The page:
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Everyday Items You Probably Never Knew Were Made from Tress

Beyond the beautiful sceneries, habitat for wild animals, and apart from furniture and fuel, trees have so much to offer the modern world. Since the industrial, trees have been a primary raw material to numerous industries, providing the much needed raw material for manufacturing various products. Even with the technological age at its peak, trees still play a significant role in modern-day industries.


At the top of the list is rubber. Though not known to many, probably due to its slight resemblance to plastic, natural rubber is actually made from trees. The rubbertree, which is predominantly cultivated in Sri Lanka, produces large amounts of latex, which is harvested and processed to make natural rubber. From rubber, products ranging from tires, rubber bands to O ring  can be manufactured. Other things made from rubber include latex gloves, swimming tubes, and inflatable sport balls.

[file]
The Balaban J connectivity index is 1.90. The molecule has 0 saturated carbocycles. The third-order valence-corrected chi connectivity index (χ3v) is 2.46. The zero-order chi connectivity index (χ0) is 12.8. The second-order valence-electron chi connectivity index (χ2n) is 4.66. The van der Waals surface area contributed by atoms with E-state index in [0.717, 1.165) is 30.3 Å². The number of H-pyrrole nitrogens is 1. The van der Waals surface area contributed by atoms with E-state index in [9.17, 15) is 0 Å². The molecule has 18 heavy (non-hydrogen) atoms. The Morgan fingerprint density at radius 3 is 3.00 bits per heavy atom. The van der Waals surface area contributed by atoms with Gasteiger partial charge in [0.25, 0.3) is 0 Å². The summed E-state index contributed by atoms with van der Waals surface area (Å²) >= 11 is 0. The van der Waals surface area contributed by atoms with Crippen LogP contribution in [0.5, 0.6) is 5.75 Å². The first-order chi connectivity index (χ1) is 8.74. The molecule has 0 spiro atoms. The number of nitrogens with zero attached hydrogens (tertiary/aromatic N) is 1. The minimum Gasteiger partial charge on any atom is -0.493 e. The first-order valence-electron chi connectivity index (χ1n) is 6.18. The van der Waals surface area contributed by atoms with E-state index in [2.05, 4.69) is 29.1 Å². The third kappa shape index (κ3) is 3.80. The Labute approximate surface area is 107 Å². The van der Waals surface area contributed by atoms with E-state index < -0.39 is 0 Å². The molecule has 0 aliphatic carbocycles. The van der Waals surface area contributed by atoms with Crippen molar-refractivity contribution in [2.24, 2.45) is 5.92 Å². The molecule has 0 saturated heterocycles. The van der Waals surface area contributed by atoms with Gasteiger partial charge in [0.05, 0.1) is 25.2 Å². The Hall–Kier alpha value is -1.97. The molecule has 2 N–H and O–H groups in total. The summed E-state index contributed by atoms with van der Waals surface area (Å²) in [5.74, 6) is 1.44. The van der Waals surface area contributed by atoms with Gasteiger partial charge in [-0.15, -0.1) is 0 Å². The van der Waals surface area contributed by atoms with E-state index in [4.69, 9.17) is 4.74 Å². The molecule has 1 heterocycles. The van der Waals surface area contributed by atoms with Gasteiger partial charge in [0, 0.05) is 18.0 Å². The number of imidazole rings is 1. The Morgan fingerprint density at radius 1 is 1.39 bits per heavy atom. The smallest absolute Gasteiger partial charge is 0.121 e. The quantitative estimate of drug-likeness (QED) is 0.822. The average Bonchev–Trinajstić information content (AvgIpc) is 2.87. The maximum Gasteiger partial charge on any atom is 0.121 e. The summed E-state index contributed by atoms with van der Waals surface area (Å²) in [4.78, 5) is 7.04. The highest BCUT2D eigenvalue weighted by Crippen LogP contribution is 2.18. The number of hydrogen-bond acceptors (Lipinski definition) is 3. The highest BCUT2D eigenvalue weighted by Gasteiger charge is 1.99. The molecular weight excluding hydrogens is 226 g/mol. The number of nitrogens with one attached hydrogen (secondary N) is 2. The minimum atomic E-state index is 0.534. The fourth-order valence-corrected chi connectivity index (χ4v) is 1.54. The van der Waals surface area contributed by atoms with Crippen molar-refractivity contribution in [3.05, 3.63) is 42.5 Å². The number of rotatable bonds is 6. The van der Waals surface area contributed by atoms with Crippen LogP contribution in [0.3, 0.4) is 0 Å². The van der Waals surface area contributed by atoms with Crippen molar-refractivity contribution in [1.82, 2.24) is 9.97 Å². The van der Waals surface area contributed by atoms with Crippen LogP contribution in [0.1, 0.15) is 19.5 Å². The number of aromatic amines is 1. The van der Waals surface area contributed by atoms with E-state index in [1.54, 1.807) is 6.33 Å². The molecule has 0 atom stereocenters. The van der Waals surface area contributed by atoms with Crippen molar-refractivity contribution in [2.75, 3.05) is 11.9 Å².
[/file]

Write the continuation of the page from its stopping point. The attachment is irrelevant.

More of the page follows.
Mattresses have for a long time, been manufactured from trees; despite there being synthetic products being used to manufacture mattresses, wood is still the predominant raw material. The mattress can be made to different densities and sizes, which eventually determines its longevity.

Natural Dye

Natural dye is a chemical product that is extracted from trees. This dye can be used for making tattooing ink, hair dye, and shoe polish. Many trees produce natural dye; examples include black walnut, weld, logwood, and sumac.

Clothing and Fabric

Some of the clothing people wear originated from trees. Cellulose fiber from trees is processed to make rayon clothes and bags. Apart from clothing, cellulose fiber is also used to make cigarette filters.


The Neem tree can be used to manufacture soap and many other products of medicinal value. Neem trees have also been used to make toothpaste, anti-inflammatory drugs, and anti-fungal drugs for decades.

Although most of these products are not solely made from tree material, it’s still impressive that trees are used in the first place. With current concerns over environmental sustainability, however, manufacturers are moving away from tree-based raw material in favor of eco-friendly materials.  

James Harrison: James, a supply chain expert, shares industry trends, logistics solutions, and best practices in his insightful blog.